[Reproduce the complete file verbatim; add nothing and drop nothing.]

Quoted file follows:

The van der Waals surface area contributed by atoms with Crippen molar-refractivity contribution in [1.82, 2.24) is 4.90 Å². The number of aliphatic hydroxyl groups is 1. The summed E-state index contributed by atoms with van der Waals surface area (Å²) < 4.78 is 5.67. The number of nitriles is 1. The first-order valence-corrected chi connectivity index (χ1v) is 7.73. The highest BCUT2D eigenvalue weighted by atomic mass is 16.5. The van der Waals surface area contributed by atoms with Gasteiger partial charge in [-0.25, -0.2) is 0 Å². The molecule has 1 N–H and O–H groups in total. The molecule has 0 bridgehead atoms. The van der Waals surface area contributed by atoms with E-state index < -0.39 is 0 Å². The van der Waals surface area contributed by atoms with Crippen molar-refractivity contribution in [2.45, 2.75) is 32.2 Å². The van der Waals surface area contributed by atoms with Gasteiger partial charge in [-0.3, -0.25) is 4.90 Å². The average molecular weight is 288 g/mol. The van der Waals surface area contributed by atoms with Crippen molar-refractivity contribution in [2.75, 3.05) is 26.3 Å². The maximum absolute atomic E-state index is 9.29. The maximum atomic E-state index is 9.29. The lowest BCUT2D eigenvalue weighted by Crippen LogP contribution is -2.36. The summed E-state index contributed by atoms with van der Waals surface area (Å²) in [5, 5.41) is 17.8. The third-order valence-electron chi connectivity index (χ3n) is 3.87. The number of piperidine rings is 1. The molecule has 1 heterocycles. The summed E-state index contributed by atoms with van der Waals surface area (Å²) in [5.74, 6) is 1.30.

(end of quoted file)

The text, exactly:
The van der Waals surface area contributed by atoms with Crippen molar-refractivity contribution in [1.82, 2.24) is 4.90 Å². The number of aliphatic hydroxyl groups is 1. The summed E-state index contributed by atoms with van der Waals surface area (Å²) < 4.78 is 5.67. The number of nitriles is 1. The first-order valence-corrected chi connectivity index (χ1v) is 7.73. The highest BCUT2D eigenvalue weighted by atomic mass is 16.5. The van der Waals surface area contributed by atoms with Gasteiger partial charge in [-0.25, -0.2) is 0 Å². The molecule has 1 N–H and O–H groups in total. The molecule has 0 bridgehead atoms. The van der Waals surface area contributed by atoms with E-state index < -0.39 is 0 Å². The van der Waals surface area contributed by atoms with Crippen molar-refractivity contribution in [2.45, 2.75) is 32.2 Å². The van der Waals surface area contributed by atoms with Gasteiger partial charge in [-0.3, -0.25) is 4.90 Å². The average molecular weight is 288 g/mol. The van der Waals surface area contributed by atoms with Crippen molar-refractivity contribution in [2.75, 3.05) is 26.3 Å². The maximum absolute atomic E-state index is 9.29. The maximum atomic E-state index is 9.29. The lowest BCUT2D eigenvalue weighted by Crippen LogP contribution is -2.36. The summed E-state index contributed by atoms with van der Waals surface area (Å²) in [5, 5.41) is 17.8. The third-order valence-electron chi connectivity index (χ3n) is 3.87. The number of piperidine rings is 1. The molecule has 1 heterocycles. The summed E-state index contributed by atoms with van der Waals surface area (Å²) in [5.74, 6) is 1.30.